The era of Magnus Carlsen begins

Raghunandan Gokhale What a fighting finale it was! The new World Champion Magnus Carlsen and outgoing holder Viswanathan Anand fought tooth and nail in the 10th and final game of their World Chess Championship match in Chennai yesterday. The fiery battle gutted all the pieces and left only both tired monarchs on the board. Carlsen (Norway) won the match 6.5-3.5.

The game started with Anand whipping out a sharp Sicilian defence and the spectators once again hoped for a fierce battle like Thursday. However, young Carlsen was not in a mood to play Anand on his home ground of tactical battle. He poured cold water on Anand’s plan by selecting calm Rossolimo Attack famous in the name of an American Master.

It was heading towards a drab draw like game No 8 or so thought the millions watching on TV and the Internet. Anand unintentionally enlivened things up by blundering a pawn on his 28th turn. What a shock Carlsen got. He is called anold head on young shoulders because of his liking for long games. But yesterday he exhibited his youthful haste by quickly grabbing the pawn. Had he interposed an in between move of a knight, Anand would have faced certain defeat.

Viswanathan Anand and Magnus Carlsen
Viswanathan Anand and Magnus Carlsen (right) compete in Game 10 of the World Chess Championship in Chennai yesterday. Pic/AFP.

Anand recovered the pawn and his poise simultaneously and started matching young Carlsen move by move. Yesterday, Anand showed that he could match Carlsen in his energy after four hours of play. Both were playing very sharp moves and the match attracted the very best minds from a round the world. World No 4 Hikaru Nakamura and World No 6 Fabiano Caruana entertained spectators on Internet Chess Club by their witty comments.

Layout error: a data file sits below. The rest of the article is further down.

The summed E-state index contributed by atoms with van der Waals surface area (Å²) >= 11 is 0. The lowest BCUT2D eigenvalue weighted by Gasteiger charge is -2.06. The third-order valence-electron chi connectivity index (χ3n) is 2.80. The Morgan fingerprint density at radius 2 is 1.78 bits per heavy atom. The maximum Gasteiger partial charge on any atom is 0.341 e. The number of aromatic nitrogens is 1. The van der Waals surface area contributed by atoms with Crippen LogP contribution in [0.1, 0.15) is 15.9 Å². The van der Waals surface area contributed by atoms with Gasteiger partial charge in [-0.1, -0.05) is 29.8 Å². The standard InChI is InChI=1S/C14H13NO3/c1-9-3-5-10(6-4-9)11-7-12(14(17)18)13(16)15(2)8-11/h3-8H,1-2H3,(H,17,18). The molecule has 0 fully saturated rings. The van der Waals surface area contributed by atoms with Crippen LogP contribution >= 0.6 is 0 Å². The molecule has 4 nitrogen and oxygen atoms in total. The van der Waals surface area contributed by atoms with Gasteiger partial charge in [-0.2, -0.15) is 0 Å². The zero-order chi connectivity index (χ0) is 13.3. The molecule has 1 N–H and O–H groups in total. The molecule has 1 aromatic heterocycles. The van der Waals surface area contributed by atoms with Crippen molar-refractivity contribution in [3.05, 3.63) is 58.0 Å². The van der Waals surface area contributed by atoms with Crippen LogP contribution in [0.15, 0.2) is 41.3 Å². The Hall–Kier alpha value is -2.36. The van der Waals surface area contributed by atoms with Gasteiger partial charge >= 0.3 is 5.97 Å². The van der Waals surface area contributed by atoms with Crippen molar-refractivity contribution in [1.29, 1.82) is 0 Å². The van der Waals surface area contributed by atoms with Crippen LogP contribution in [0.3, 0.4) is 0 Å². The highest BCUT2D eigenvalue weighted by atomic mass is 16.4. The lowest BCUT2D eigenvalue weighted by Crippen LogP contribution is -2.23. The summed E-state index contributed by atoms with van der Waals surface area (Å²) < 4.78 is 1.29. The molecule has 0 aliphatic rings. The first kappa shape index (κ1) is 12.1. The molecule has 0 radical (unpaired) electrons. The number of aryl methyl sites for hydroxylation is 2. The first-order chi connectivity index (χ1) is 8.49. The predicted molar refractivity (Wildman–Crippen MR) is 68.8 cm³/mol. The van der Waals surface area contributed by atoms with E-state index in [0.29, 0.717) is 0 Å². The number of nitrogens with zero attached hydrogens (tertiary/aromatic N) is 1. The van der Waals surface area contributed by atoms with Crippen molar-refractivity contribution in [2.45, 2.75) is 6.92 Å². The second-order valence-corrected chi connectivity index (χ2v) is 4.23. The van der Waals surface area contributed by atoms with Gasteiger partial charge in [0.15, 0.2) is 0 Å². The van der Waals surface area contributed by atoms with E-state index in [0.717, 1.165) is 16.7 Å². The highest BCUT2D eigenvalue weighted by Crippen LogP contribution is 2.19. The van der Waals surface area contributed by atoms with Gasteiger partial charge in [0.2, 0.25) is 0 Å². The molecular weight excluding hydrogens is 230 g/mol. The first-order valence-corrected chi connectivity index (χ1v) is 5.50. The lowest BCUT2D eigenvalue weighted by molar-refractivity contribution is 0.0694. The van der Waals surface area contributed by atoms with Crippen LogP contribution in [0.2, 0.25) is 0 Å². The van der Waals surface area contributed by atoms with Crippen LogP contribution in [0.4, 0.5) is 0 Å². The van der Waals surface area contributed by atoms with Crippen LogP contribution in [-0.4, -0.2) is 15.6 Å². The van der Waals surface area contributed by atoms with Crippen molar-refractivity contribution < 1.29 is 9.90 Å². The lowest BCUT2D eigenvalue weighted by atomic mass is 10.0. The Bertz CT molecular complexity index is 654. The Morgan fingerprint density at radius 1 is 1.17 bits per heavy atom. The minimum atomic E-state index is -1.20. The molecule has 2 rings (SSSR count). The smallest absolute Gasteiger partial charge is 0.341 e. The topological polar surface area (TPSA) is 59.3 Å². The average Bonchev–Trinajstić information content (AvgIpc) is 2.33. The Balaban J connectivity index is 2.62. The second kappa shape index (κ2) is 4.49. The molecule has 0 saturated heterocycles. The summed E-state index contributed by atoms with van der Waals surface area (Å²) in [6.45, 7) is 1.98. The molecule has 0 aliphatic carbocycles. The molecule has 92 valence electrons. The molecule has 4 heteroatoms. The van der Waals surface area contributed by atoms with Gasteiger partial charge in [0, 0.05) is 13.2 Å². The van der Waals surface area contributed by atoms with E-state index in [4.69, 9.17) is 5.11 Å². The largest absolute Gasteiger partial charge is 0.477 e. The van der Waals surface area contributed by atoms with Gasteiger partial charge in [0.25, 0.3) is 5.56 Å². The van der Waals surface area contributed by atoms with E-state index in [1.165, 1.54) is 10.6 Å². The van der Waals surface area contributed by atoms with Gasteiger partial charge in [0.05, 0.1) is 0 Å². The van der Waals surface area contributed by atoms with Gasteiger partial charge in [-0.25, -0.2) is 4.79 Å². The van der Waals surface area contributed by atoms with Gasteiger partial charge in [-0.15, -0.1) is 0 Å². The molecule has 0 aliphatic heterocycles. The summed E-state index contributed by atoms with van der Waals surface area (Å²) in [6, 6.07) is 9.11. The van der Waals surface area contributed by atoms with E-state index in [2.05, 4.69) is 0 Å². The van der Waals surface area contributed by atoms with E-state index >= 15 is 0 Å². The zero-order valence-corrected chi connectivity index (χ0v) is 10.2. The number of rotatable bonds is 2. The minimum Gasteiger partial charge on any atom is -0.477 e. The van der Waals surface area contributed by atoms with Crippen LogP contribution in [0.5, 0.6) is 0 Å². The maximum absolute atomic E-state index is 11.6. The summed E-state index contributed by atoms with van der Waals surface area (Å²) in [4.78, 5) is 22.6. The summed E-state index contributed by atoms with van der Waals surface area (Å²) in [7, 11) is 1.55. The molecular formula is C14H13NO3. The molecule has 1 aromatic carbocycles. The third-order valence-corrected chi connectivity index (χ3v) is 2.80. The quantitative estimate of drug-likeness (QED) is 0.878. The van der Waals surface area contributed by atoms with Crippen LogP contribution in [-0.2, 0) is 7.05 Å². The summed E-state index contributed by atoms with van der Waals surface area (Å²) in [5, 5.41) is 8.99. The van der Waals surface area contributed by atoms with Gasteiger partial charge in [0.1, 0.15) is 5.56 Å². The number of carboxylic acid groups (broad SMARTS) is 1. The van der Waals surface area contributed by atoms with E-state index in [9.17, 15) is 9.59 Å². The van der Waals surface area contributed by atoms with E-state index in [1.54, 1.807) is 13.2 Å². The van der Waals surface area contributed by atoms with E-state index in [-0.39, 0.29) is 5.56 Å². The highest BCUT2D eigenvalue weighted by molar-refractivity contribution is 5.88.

“Why is Magnus taking huge risks?” Caruana asked. “Finally, a win is a win whether it is 3-0 or 21-0,” Nakamura quipped. “Players like Magnus and myself like to play every game for a win — though we go about in different way.” Nakamura is known for super sharp attacks and huge risks over the board.
Finally, Carlsen sacrificed his knight for a few pawns and it became apparent that there was no win for him but a certain draw.

The celebrations started in Norway as Carlsen exchanged all the pieces and there was nothing to play with. Anand admitted that he played below his strength and gave credit to Carlsen for winning the championship by playing true to his style. Carlsen was also magnanimous in his praise of Anand. “He is one of the greatest players in history and it was an honour to play a match with him,” young Carlsen said.

Anyway, it was a sad end for Indian fans, but the world saw a deserving champion in 22-year-old Magnus Carlsen.

The author is a chess mentor and Dronacharya awardee

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